Uganda records success with Gorillas

Uganda's Mountain Gorillas

A permit to track gorillas in Uganda can cost around $500 and the World Wildlife Fund estimates that each gorilla brings in up to $1 million in revenue each year for the East African country.

The population of Uganda's mountain gorillas has grown to 400, from 302 in 2006, according to a census conducted last year. This brings the total number of mountain gorillas in Africa to 880, giving hope to conservationists trying to save the critically endangered species.

"The increase in the population of mountain gorillas in Bwindi Impenetrable National Park is testimony to the sound natural resource management policies that are being implemented in the protected areas," Uganda's Ministry of Tourism said in a statement.

"This result confirms beyond reasonable doubt that Uganda's conservation efforts are paying off." Bwindi Impenetrable National Park, a network of jungle forests deep in the country's southwestern frontier, is recognized by UNESCO as a heritage site of world value.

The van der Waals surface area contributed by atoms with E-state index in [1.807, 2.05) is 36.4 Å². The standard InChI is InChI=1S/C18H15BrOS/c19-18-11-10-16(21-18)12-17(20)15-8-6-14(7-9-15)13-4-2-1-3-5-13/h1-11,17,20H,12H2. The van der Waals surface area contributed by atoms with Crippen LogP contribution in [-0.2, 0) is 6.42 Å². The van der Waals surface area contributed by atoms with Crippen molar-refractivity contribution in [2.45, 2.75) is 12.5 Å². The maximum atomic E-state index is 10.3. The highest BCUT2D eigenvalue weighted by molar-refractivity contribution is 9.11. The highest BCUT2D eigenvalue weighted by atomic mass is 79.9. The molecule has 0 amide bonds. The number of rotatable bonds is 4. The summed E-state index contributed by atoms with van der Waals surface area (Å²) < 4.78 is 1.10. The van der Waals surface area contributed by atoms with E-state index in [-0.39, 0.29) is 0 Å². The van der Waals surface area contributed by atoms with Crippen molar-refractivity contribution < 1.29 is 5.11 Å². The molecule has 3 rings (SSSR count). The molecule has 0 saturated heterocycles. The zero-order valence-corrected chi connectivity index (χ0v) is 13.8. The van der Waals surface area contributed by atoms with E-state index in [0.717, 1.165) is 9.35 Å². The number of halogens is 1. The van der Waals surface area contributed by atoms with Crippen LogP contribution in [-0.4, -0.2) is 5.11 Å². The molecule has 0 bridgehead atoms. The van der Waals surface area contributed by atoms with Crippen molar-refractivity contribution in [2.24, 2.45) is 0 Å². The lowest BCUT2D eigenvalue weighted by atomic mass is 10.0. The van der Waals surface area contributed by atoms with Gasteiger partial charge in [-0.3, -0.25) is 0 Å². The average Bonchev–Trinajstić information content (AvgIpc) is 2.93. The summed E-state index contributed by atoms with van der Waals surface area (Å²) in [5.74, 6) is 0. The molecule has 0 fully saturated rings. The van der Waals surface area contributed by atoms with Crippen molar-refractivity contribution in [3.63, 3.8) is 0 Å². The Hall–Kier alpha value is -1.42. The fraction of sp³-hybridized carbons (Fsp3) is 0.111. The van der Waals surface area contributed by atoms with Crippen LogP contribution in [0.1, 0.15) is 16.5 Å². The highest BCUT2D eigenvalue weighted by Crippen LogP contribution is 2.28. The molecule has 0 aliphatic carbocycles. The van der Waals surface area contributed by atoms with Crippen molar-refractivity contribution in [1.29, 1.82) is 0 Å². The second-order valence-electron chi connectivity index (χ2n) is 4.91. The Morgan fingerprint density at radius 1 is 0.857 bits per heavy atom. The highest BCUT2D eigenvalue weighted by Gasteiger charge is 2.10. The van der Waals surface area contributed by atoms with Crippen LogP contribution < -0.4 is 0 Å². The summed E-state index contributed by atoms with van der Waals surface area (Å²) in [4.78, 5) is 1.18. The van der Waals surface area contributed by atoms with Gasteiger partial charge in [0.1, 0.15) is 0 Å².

The census shows a stunning recovery for a species that once faced a real threat of extinction. Mountain gorillas in the wild still face threats ranging from habitat loss to poaching, especially in Congo, where lawlessness in the country's vast eastern territory has allowed illegal hunters to prosper. Mountain gorillas are hunted for their meat in Congo, according to the World Wildlife Fund.

The conservation group Gorilla Doctors said the population growth was partly due to "extreme conservation" methods such as daily ranger monitoring in the forest.

Ugandan wildlife officials have been able to build successful partnerships with local communities in part by pouring some of the revenue into local projects, converting previously hostile groups into friendly advocates for the gorillas' survival.

"The mountain gorilla is the only non-human great ape that is actually growing in number," said Mike Cran-field of Gorilla Doctors. "The growth of the mountain gorilla population can be attributed to the intensive conservation and collaboration between multiple conservation groups and government authorities."